Journalist Beaten, Forced to Drink Own Urine After Social Media Post

In this file photo, a man reads a newspaper in Bamako, Mali, on August 16, 2018. The country scores poorly in press freedom, and new reports have emerged of a journalist being beaten and humiliated by a government minister. ISSOUF SANOGO/AFP/Getty Images

A journalist in Mali has been assaulted and humiliated by officials after criticizing the government, according to a global press freedom watchdog.

Reporters Without Borders (RSF) said El Hadji Hamidou Touré—the editor of news website—was abused at the headquarters of Mali's Truth, Justice and Reconciliation Commission (CVJR) in the capital Bamako last week after criticizing the body's work.

Touré said he was called to see the CVJR's secretary-general, army Colonel Abdoulaye Makalou, on November 29 after maligning the commission's efforts in a Facebook post. But when he arrived in Makalou's office, the journalist said he was attacked.

The colonel's bodyguards reportedly struck Touré several times and even forced him to drink his own urine. "Before releasing me, the colonel also threatened to kill me if I said anything to anyone about what had happened," Touré added. Regardless, he quickly reported the incident to Mali's gendarmerie.

RSF said it had acquired telephone records that showed Makalou's insistence that the meeting take place in his office, despite Touré's requests they meet in public due to safety concerns. But when the journalist's car broke down, Malakou came to pick him up and convinced Touré to come to his office.

The journalist agreed on the condition that his cousin could accompany him. While Touré was being beaten later, his cousin was kept in an adjoining room. He told RSF he heard his relative "shout for help" and that when Touré came out of Makalou's office, it was evident he had been "badly beaten."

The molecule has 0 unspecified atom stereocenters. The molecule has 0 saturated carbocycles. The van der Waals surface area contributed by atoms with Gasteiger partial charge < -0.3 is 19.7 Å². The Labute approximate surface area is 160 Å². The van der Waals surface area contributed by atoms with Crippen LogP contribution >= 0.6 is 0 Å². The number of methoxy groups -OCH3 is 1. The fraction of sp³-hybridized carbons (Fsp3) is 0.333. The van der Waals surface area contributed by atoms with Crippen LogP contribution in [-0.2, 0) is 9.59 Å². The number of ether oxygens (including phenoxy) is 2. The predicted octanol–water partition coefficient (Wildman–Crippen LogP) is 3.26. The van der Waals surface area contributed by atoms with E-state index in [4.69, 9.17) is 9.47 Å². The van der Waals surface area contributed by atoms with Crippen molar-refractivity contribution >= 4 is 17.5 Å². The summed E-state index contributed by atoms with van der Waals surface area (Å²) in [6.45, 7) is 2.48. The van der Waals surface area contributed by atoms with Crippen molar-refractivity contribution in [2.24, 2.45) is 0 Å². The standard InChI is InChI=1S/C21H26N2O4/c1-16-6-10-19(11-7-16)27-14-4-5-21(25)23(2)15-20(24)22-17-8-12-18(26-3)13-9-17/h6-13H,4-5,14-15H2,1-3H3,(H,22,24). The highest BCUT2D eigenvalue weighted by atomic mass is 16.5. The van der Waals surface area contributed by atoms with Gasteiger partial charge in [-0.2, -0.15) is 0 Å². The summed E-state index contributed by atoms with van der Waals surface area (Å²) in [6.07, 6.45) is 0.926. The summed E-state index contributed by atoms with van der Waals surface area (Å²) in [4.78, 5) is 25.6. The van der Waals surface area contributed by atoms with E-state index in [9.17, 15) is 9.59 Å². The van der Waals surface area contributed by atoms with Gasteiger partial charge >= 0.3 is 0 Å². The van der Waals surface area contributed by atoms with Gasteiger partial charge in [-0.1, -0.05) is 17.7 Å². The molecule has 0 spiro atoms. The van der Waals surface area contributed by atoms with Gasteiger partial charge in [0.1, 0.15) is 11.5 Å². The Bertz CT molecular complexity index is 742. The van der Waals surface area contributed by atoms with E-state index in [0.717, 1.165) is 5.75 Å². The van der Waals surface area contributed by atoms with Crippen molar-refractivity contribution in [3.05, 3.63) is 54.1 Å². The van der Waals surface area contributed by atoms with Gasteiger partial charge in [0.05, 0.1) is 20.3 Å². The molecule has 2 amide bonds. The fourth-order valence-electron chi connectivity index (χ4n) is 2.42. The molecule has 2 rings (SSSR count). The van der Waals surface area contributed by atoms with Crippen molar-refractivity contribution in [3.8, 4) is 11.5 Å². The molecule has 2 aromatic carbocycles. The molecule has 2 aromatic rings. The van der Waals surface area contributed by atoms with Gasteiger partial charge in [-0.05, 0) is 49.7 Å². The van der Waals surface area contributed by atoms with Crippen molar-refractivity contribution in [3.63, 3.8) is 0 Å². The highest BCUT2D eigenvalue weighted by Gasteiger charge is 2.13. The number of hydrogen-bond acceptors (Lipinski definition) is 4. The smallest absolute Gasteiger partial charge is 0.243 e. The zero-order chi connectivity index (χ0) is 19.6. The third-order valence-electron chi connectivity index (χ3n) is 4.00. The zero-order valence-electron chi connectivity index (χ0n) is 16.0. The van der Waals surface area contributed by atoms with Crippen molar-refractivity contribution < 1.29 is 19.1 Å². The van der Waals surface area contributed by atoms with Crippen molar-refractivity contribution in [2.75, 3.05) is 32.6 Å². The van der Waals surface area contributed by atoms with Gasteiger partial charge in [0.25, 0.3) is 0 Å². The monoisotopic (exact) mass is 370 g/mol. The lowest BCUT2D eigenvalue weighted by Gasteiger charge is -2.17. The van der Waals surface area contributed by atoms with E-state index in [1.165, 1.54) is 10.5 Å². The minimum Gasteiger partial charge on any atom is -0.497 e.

Arnaud Froger, the head of RSF's Africa desk, said the body strongly condemns "this mistreatment of the editor of Malimedias, which is unacceptable, and we call on the authorities to ensure that an independent investigation is carried out and that this journalist's safety is guaranteed."

Makalou, who resigned from his position Monday amid the allegations, denied any wrongdoing. According to, Makalou blamed inaccurate media reports for the furore and suggested there existed no evidence against him.

The former secretary general—who previously studied journalism in Senegal—told RSF he had a "clear conscience" because Touré suffered "no act of aggression." Asked why he resigned, he said he did not want "this affair to damage the commission's reputation."

Mali was ranked 115th out of 180 countries in the RSF 2018 World Press Freedom Index, a one-place improvement on 2017. The index authors note, "Attacks on journalists have declined but press freedom is still fragile."

The ranking considered the unsolved murder of two French radio journalists in November 2013, and added that the country remains dangerous for media workers due to the activity of armed militant groups.

RSF warned that authorities "harass the media over their coverage of security issues, and any criticism of the army can lead to arrest and a charge of 'contravening standards and undermining troop morale.'"